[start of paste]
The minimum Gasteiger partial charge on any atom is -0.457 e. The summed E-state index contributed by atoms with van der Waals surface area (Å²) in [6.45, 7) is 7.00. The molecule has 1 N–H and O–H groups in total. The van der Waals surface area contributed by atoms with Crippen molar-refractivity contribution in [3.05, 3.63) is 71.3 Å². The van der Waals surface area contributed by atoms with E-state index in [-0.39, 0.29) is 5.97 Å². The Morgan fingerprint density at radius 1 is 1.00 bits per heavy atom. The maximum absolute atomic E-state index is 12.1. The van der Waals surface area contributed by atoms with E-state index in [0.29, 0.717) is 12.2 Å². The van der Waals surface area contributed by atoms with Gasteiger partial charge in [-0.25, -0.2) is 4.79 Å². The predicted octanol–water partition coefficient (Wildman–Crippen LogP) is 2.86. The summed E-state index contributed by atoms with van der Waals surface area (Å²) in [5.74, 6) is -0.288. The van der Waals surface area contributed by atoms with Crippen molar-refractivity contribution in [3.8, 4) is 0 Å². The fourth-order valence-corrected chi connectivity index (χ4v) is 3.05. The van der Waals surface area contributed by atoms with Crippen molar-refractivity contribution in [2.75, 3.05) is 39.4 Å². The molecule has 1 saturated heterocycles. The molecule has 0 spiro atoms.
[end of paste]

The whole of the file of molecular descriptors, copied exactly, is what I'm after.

The minimum Gasteiger partial charge on any atom is -0.457 e. The summed E-state index contributed by atoms with van der Waals surface area (Å²) in [6.45, 7) is 7.00. The molecule has 1 N–H and O–H groups in total. The van der Waals surface area contributed by atoms with Crippen molar-refractivity contribution in [3.05, 3.63) is 71.3 Å². The van der Waals surface area contributed by atoms with E-state index in [-0.39, 0.29) is 5.97 Å². The Morgan fingerprint density at radius 1 is 1.00 bits per heavy atom. The maximum absolute atomic E-state index is 12.1. The van der Waals surface area contributed by atoms with E-state index in [0.29, 0.717) is 12.2 Å². The van der Waals surface area contributed by atoms with Gasteiger partial charge in [-0.25, -0.2) is 4.79 Å². The predicted octanol–water partition coefficient (Wildman–Crippen LogP) is 2.86. The summed E-state index contributed by atoms with van der Waals surface area (Å²) in [5.74, 6) is -0.288. The van der Waals surface area contributed by atoms with Crippen molar-refractivity contribution in [3.8, 4) is 0 Å². The fourth-order valence-corrected chi connectivity index (χ4v) is 3.05. The van der Waals surface area contributed by atoms with Crippen molar-refractivity contribution in [2.75, 3.05) is 39.4 Å². The molecule has 1 saturated heterocycles. The molecule has 0 spiro atoms.